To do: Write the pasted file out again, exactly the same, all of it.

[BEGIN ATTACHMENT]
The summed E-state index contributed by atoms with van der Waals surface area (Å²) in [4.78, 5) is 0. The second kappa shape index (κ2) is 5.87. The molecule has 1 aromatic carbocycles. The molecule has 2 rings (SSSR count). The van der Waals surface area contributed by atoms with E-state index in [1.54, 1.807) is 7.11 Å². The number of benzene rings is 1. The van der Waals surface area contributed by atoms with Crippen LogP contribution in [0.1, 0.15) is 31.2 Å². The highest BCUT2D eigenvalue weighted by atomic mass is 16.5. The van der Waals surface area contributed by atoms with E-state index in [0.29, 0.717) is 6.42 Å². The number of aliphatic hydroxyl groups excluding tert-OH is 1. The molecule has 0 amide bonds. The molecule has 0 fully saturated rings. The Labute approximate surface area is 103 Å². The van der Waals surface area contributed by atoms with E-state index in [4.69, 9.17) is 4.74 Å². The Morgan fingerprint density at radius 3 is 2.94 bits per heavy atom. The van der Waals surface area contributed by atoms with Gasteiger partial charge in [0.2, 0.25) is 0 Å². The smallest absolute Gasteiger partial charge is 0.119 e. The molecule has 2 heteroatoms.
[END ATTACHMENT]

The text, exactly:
The summed E-state index contributed by atoms with van der Waals surface area (Å²) in [4.78, 5) is 0. The second kappa shape index (κ2) is 5.87. The molecule has 1 aromatic carbocycles. The molecule has 2 rings (SSSR count). The van der Waals surface area contributed by atoms with E-state index in [1.54, 1.807) is 7.11 Å². The number of benzene rings is 1. The van der Waals surface area contributed by atoms with Crippen LogP contribution in [0.1, 0.15) is 31.2 Å². The highest BCUT2D eigenvalue weighted by atomic mass is 16.5. The van der Waals surface area contributed by atoms with E-state index in [0.29, 0.717) is 6.42 Å². The number of aliphatic hydroxyl groups excluding tert-OH is 1. The molecule has 0 amide bonds. The molecule has 0 fully saturated rings. The Labute approximate surface area is 103 Å². The van der Waals surface area contributed by atoms with E-state index in [4.69, 9.17) is 4.74 Å². The Morgan fingerprint density at radius 3 is 2.94 bits per heavy atom. The van der Waals surface area contributed by atoms with Gasteiger partial charge in [0.2, 0.25) is 0 Å². The smallest absolute Gasteiger partial charge is 0.119 e. The molecule has 2 heteroatoms.